Judge orders defendant's mouth taped shut

Judge orders defendant's mouth taped shut

Judge orders defendant's mouth taped shut

That's a defendant named Franklyn Williams with his mouth taped shut, which was done so at the order of Judge Russo.

Despite warnings from Judge John Russo, Williams continued to speak over the judge and his attorneys, according to the video.

The convicted felon previously attempted to evade his trial when he cut off his ankle bracelet during house arrest and fled to Nebraska.

"Mr. Williams, I'm the judge in the matter". "Just zip it, you will get a chance to talk, I'm going to give you a chance to talk".

Judge Russo issued another warning: "I want to make it real clear, if you spit on, attempt to bite, or injure any of my deputies, we're going to have a bad day".

A second piece of tape was required soon after to prevent Williams from complaining about the gag.

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Williams, 32, was being sentenced for armed robbery at the time and talked nearly continuously during the hearing. "Shut your mouth", Russo instructed Williams on Tuesday.

Later, the frustrated judge asked: "Does the comment, 'quit talking, ' do you understand that?"

Six deputies stood around Williams as one applied the red tape. "You got it?" the judge said.

During the sentencing for 32-year-old Franklyn Williams, convicted for three armed robberies, Judge John Russo ordered him to be silent multiple times.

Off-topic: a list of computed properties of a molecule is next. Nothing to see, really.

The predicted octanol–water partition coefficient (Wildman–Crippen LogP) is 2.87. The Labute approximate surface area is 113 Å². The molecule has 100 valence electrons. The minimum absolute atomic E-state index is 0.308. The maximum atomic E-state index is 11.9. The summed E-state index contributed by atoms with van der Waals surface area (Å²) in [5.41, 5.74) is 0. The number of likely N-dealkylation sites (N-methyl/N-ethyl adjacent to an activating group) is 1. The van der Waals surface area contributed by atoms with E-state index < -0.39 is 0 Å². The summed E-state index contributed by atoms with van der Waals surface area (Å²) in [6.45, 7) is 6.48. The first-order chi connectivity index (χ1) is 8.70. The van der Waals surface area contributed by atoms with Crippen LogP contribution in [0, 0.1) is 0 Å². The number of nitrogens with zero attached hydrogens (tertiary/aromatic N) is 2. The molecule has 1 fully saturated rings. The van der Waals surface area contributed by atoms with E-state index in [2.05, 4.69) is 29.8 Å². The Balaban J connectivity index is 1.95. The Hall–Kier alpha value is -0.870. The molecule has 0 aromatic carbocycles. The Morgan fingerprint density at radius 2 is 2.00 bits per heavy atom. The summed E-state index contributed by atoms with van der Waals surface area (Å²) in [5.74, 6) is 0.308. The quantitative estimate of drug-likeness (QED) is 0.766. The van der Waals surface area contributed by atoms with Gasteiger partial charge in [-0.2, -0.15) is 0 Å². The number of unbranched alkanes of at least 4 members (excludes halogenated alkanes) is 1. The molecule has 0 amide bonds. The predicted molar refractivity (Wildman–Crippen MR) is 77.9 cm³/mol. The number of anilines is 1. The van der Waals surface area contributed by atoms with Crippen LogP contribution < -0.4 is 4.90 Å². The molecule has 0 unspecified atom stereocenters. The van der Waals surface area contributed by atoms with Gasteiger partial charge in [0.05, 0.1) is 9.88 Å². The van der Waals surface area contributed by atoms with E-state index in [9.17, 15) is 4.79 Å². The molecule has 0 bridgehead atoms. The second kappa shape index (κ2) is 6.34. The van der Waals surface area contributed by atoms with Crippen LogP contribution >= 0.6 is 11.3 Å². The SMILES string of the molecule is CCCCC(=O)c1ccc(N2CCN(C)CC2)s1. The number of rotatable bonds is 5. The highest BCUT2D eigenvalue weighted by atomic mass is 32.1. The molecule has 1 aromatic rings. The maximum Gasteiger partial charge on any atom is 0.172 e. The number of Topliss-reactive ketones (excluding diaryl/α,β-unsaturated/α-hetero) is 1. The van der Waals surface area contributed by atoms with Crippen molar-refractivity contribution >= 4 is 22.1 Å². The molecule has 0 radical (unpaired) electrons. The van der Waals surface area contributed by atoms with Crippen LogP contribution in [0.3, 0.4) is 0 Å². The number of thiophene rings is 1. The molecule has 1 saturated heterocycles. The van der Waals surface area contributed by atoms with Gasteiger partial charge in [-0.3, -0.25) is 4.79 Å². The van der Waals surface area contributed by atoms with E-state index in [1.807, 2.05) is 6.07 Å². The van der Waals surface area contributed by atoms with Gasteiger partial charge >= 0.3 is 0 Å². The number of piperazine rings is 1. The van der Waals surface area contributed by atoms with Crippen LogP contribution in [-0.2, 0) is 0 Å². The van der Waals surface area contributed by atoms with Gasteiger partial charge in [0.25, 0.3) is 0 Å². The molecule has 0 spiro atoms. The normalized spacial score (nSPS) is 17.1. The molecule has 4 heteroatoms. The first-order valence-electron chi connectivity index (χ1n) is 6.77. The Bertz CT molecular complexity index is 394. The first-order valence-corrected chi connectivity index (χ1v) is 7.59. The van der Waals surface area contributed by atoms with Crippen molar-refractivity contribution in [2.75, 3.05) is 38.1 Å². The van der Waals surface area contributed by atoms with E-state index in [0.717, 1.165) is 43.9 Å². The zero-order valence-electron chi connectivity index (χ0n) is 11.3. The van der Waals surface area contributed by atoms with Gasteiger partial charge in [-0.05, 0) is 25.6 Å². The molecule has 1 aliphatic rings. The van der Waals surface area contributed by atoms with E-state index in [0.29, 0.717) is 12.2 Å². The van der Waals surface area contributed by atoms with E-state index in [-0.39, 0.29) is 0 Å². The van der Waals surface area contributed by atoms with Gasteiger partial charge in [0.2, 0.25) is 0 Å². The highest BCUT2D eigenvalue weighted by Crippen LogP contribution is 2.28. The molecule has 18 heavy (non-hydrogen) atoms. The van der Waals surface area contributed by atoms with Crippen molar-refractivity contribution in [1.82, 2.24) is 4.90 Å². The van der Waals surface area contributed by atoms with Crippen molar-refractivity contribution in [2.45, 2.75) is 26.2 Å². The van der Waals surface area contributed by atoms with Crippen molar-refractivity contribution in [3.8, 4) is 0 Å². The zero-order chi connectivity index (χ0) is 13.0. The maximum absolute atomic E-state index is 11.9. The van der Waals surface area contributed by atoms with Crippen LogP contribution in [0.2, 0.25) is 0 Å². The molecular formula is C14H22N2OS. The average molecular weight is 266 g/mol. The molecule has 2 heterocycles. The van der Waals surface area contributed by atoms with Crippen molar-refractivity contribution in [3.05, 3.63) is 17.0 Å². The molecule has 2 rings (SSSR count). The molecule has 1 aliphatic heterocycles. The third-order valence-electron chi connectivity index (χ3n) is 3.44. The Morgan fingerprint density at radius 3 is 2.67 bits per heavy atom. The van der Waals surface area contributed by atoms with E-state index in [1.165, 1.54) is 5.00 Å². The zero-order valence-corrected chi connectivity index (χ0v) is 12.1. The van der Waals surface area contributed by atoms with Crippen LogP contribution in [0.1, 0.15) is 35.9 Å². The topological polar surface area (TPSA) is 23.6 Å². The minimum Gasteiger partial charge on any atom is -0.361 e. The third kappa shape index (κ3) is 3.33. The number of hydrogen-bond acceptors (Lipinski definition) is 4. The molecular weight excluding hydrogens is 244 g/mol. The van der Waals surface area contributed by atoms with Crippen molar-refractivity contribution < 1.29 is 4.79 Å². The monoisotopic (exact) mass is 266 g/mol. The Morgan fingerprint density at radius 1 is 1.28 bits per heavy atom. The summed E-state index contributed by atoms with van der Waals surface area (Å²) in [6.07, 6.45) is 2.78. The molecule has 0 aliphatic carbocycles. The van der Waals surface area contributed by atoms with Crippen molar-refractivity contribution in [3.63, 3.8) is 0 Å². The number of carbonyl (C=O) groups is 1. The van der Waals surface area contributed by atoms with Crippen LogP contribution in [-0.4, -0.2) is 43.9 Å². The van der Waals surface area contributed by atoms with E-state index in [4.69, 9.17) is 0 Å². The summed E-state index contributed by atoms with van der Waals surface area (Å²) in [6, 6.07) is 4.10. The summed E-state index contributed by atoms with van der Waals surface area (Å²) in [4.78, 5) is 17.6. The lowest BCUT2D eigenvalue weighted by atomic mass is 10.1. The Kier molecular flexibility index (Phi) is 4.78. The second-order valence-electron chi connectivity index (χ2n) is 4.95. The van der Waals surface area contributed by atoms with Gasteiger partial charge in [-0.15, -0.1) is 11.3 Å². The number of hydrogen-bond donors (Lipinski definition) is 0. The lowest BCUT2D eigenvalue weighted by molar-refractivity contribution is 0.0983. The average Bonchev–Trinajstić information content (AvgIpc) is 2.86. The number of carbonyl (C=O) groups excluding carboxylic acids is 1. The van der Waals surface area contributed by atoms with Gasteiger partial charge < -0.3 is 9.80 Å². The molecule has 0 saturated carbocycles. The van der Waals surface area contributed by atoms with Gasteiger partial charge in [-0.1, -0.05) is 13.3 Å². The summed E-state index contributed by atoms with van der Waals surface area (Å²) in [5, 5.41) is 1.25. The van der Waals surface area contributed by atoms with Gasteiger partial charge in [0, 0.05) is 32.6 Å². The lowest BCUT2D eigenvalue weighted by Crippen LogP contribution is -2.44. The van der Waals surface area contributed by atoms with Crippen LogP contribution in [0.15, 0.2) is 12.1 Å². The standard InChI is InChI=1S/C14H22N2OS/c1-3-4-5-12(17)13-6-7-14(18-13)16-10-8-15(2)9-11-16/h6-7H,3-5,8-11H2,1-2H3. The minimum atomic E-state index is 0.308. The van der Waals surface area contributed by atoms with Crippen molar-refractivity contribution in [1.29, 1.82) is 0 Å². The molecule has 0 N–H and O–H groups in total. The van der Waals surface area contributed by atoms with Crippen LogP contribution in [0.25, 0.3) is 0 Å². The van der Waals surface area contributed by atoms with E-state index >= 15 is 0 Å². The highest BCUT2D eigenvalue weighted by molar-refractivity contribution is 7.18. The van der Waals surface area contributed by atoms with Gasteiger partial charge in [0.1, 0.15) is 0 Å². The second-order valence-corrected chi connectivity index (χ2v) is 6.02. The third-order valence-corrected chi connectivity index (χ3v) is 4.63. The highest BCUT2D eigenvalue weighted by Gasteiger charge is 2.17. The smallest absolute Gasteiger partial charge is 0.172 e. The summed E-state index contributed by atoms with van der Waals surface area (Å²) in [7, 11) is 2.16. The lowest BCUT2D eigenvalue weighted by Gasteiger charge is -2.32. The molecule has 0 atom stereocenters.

Russo claimed his actions were legal, with a few cases supporting the notion. The Miami Herald noted the 1970 case IL v. Allen, where it was ruled that defendants do not have the right to be present at their trials. He'd have been thrown into lockup while the judge would have been able to administer his verdict (Williams was sentenced to 24 years in prison). "That's what I was trying to tell them", Williams said.

The ACLU of OH did not immediately respond to a request from McClatchy for comment on Williams' case. I don't even remember me going to a trial. As Williams was in contempt of court, Russo was well within his legal rights to order Williams to be gagged in the courtroom.

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